Aunt Myla is a lifelong and avid reader. Last year, we see her pictured here reading by candlelight when the farm lost power and heat for days due to a severe midwest blizzard.

My Aunt Myla reading at her kitchen by candlelight during a power outage

Childhood Favorites

My childhood favorites are probably the same as many of yours and include The Bobbsey Twins, The Triplets Take Over, Little Women, Heidi, and of course, Nancy Drew (I kept the entire set for years and years into my adult life). What were your childhood favorites?

a picture of my old (antique) copy of The Bobbsey Twins at School by Laura Lee Hope

This is my copy of The Bobbsey Twins at School which has miraculously survived multiple moves! Copyright: 1913! (it was old when I received it! Lol!) Its original cost is listed as 40 cents.

As an older teen Gone With the Wind captivated me. Young adulthood brought titles such as Michener’s Hawaii into my life.

Books Have Been My Best Friends

I owe my lifelong love of reading to my mom and aunt. Who are your reading mentors?

I love reading for many reasons but most importantly it builds empathy for others and allows me to see the world and other cultures from different perspectives (embracing diversity). In addition, I love that reading bridges generation gaps (in fact, age is not a deterrent among readers). Multiple ages reading the same selection adds to the depth and richness of the discussion and discoveries! One of my favorite reads this year was a Young Adult selection, and I’m far from that demographic! Why do you love reading?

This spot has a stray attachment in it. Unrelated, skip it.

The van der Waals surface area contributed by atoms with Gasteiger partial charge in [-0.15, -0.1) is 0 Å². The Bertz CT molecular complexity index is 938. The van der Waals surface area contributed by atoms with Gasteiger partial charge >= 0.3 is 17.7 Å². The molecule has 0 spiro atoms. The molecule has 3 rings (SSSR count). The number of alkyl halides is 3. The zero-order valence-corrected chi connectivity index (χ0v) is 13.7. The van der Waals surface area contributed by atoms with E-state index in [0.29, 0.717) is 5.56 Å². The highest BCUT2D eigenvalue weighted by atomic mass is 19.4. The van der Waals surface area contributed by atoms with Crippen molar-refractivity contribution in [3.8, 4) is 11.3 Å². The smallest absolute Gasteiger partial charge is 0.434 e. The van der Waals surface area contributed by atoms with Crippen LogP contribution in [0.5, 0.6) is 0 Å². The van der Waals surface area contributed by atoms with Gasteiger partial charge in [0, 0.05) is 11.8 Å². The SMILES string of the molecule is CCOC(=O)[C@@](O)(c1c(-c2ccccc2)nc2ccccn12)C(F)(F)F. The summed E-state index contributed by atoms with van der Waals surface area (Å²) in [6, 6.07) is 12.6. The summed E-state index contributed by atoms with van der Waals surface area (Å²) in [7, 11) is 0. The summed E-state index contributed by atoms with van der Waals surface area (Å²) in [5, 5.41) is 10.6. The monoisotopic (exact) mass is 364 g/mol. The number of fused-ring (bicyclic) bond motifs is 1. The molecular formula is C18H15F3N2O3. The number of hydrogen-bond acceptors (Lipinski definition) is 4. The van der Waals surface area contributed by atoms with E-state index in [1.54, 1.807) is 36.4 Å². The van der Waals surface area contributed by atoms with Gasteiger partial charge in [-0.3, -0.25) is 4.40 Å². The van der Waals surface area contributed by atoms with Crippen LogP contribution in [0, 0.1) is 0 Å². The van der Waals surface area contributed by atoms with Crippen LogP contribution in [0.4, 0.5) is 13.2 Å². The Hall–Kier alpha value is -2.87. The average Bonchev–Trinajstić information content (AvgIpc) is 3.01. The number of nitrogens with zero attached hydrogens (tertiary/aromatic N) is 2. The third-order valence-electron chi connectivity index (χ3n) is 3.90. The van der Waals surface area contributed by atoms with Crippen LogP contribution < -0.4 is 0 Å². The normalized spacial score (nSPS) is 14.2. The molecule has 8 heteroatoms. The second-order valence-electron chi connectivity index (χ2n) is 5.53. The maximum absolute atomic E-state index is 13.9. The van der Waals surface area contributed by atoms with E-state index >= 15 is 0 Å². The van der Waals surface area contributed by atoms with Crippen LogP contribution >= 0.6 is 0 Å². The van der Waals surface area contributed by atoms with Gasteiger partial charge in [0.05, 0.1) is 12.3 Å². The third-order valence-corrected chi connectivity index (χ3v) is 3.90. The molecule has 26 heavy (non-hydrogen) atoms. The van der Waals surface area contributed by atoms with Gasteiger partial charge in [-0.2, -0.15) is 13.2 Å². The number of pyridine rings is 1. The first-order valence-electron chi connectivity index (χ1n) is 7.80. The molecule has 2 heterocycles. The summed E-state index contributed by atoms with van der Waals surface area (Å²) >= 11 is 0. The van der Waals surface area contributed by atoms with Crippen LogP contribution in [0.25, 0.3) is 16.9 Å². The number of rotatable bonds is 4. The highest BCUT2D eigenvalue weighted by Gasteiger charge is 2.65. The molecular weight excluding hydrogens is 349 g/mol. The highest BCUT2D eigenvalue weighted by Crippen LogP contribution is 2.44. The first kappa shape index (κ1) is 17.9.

A Quick Review of a Favorite From Last Year:

The One-In-A-Million Boy by Monica Wood

The One-In-a-Million Boy by Monica Wood (cover)

Genre/category: fiction, family

My Summary:

A unique 11-year-old boy is sent to help 104-year-old Ona every Saturday morning as part of a community service project. As he refills the bird feeders and helps with other odd jobs, he and Ona share cookies and milk and Ona tells him about her long life. He records her responses as part of a school interview project.

One Saturday, the boy doesn’t show up. Ona starts to think he’s not so special after all, but then his father arrives on her doorstep, determined to finish his son’s good deed.
Amazon Rating (August): 4.6 Stars

My Thoughts:

This is a character-driven, unique, sad, memorable, quirky, heartwarming, and amusing story with important themes such as the unlikely friendship between generations, loneliness, grief, and second chances. It earned a spot as one of my favorites of 2016, and I’m urging you not to miss this memorable story! My rating: 4 Stars